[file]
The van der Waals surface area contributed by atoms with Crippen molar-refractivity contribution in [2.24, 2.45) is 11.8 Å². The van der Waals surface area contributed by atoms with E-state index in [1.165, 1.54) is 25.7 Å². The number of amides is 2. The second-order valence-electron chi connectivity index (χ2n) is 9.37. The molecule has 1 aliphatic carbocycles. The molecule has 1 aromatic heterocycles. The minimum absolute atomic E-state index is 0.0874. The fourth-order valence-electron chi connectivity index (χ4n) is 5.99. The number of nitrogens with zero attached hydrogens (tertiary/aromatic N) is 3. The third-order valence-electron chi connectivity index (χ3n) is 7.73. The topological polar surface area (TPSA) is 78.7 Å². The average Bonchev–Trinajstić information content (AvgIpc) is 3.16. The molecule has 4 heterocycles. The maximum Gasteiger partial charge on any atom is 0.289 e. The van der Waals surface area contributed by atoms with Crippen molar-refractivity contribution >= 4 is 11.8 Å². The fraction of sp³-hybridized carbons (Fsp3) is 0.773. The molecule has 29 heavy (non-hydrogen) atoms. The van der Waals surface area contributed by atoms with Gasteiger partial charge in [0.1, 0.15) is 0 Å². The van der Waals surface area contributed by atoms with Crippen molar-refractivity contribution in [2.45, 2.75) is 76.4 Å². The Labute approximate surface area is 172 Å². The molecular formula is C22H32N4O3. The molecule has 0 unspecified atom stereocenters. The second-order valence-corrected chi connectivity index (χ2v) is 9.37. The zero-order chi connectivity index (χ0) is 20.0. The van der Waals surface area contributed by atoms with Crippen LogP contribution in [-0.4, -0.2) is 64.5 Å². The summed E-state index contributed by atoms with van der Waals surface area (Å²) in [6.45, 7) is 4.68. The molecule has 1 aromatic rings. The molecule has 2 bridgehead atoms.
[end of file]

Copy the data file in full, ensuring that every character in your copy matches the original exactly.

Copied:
The van der Waals surface area contributed by atoms with Crippen molar-refractivity contribution in [2.24, 2.45) is 11.8 Å². The van der Waals surface area contributed by atoms with E-state index in [1.165, 1.54) is 25.7 Å². The number of amides is 2. The second-order valence-electron chi connectivity index (χ2n) is 9.37. The molecule has 1 aliphatic carbocycles. The molecule has 1 aromatic heterocycles. The minimum absolute atomic E-state index is 0.0874. The fourth-order valence-electron chi connectivity index (χ4n) is 5.99. The number of nitrogens with zero attached hydrogens (tertiary/aromatic N) is 3. The third-order valence-electron chi connectivity index (χ3n) is 7.73. The topological polar surface area (TPSA) is 78.7 Å². The average Bonchev–Trinajstić information content (AvgIpc) is 3.16. The molecule has 4 heterocycles. The maximum Gasteiger partial charge on any atom is 0.289 e. The van der Waals surface area contributed by atoms with Crippen molar-refractivity contribution >= 4 is 11.8 Å². The fraction of sp³-hybridized carbons (Fsp3) is 0.773. The molecule has 29 heavy (non-hydrogen) atoms. The van der Waals surface area contributed by atoms with Gasteiger partial charge in [0.1, 0.15) is 0 Å². The van der Waals surface area contributed by atoms with Crippen molar-refractivity contribution in [2.45, 2.75) is 76.4 Å². The Labute approximate surface area is 172 Å². The molecular formula is C22H32N4O3. The molecule has 0 unspecified atom stereocenters. The second-order valence-corrected chi connectivity index (χ2v) is 9.37. The zero-order chi connectivity index (χ0) is 20.0. The van der Waals surface area contributed by atoms with Crippen LogP contribution in [-0.4, -0.2) is 64.5 Å². The summed E-state index contributed by atoms with van der Waals surface area (Å²) in [6.45, 7) is 4.68. The molecule has 1 aromatic rings. The molecule has 2 bridgehead atoms.